I grew up around guns

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I grew up around guns. All my life they played some sort of role. I learned to shoot very early, first with a BB gun. We would run around the property, set up targets, and shoot them. We would try to get the occasional bird or animal, too, but the BB gun was no match for them. We used to set up a shooting station and launch clay pigeons. I would watch my father and my uncles practice with shotguns for hunting season.

The noise was loud, percussive and painful, yet I loved it. I was proud to be allowed to touch a weapon and prouder still when I was old enough for the big guns. The recoil from a .410 shotgun bruised my young shoulder. I must have been 10 or so. Then there were the pistols we fired at targets and cans. I was taught to respect their power and destructive capability.

Ours was a house with loaded weapons in nightstands, guns on a wooden rack in my father’s office, and ammunition in a closet close by. Nothing under lock and key. My grandfather slept with a loaded pistol between box spring and mattress. “What is the point if it isn’t loaded,” he’d say.

I thought guns were cool. I hunted for pheasant, duck, deer, and rabbit in the woods and fields. I have fired many weapons over the years. I did not serve in the military or become a police officer, but I was trained in the use of firearms by my elders. Despite that training, one day I took a gun and posed in front of a mirror, like a detective on a mission. I pulled the trigger. The gun was loaded. I should have known better. I destroyed the mirror and put a bullet in the wall of my grandparents’ house while they were away. I confessed to my parents and was appropriately punished. No one was hurt. I was 13.

The Second Amendment says: “A well-regulated Militia, being necessary to the security of a free State, the right of the people to keep and bear Arms, shall not be infringed.” This was a compromise between members of our new government who wanted a standing army after winning the revolution, and those who felt it unnecessary.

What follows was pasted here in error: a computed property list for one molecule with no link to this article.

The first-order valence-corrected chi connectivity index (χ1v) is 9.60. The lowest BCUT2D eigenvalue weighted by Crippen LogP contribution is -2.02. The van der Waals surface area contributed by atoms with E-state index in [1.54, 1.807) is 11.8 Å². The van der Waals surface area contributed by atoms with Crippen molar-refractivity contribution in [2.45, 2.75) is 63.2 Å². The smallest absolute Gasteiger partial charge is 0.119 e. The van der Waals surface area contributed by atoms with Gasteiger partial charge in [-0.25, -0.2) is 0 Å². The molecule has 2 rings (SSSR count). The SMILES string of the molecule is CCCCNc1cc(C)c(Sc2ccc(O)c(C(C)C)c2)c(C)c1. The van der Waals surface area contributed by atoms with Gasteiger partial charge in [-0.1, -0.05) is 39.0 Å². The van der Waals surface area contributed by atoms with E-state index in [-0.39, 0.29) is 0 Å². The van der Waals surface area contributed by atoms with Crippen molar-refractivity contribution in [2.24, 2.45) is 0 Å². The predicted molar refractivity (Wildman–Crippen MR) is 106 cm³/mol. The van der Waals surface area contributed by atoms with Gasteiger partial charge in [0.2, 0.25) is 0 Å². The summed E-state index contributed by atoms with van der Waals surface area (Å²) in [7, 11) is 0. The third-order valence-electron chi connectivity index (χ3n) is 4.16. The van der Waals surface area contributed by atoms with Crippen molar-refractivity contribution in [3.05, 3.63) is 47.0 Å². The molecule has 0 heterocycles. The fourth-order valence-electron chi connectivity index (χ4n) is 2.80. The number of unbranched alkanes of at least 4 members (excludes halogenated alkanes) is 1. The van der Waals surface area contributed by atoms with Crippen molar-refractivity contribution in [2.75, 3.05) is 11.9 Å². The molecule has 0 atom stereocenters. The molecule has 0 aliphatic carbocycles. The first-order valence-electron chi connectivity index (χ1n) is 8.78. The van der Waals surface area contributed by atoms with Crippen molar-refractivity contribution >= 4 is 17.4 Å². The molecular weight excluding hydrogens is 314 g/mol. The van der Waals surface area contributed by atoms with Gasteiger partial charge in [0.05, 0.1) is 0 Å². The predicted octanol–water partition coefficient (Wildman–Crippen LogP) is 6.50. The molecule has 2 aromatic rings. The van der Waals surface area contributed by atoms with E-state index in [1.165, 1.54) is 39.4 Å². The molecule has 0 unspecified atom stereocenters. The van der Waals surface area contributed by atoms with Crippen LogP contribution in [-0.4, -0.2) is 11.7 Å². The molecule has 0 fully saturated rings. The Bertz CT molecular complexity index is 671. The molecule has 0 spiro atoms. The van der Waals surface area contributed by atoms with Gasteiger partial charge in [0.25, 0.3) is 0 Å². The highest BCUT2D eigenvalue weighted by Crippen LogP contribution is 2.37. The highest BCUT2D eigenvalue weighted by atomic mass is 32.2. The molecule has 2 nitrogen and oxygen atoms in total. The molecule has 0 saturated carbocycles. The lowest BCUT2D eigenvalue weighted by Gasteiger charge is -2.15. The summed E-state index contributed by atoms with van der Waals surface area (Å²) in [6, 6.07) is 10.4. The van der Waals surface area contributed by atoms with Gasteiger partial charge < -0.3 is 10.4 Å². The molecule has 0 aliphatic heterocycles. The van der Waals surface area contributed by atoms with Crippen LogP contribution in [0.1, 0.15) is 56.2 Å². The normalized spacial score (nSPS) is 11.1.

In the landmark case Heller v District of Columbia, and the subsequent McDonald v Chicago, the Supreme Court told us the Second Amendment gives us the right to own guns. But Heller’s decision says this is not an unlimited right. Jurisdictions can limit the types of weapons owned.

Suicide accounts for the largest number of gun deaths – 23,000 in 2017 alone. Mass shootings account for a much smaller number. But what would that number be if we had fewer guns readily available? American civilians are estimated to own more than 393 million. No other country comes close.

Among those 393 million, as many as 3 million meet some definition of assault weapons, guns that are derivative of their military granddaddies. Guns with one application and purpose: to take out as many targets as possible, as quickly as possible. I’m hardly the first person to ask why civilians need to own them. In the hands of trained soldiers, these weapons are tools. In the hands of an Adam Lanza, the Newtown shooter, and other mass killers, they do the job quickly, regardless of the proficiency or training of the individual pulling the trigger.

Ours is a nation born of guns. Without them, we may not have gained independence. They remain a part of our national makeup; to suggest otherwise is naïve. But limiting their availability and making ownership more responsible is a duty left to us by the Founding Fathers. To that end, background checks, gun safety requirements, assault weapons
bans, and the closure of loophole sales are among the simple, common sense measures we can and should take to make America — and Americans — safer.

I can’t own a working M1A Tank. I can’t buy a surplus F-14 with full weapons systems, either, so why should I be allowed to buy a weapon designed to kill in military applications? I still think guns are compelling. But I now know that with ownership comes responsibility – to lock up, limit, and safeguard something with the so much power to destroy, not only
mirrors, but lives.

David Heuvelman



Jim Hovater September 1, 2019 at 4:15 pm

Actually, you CAN own a workg tank and military jet.

I’m a teacher, former LEO, dad, and granddad. There are several ARs, home defense shotguns, and handguns in our house. Most are loaded. Oh, yeah…every adult member of our family has a valid CCW. We carry on a daily basis. We don’t break laws, we respect others, and we expect the same. However, we DON’T expect others to protect us. We know better. LEAVE OUR RIGHTS ALONE.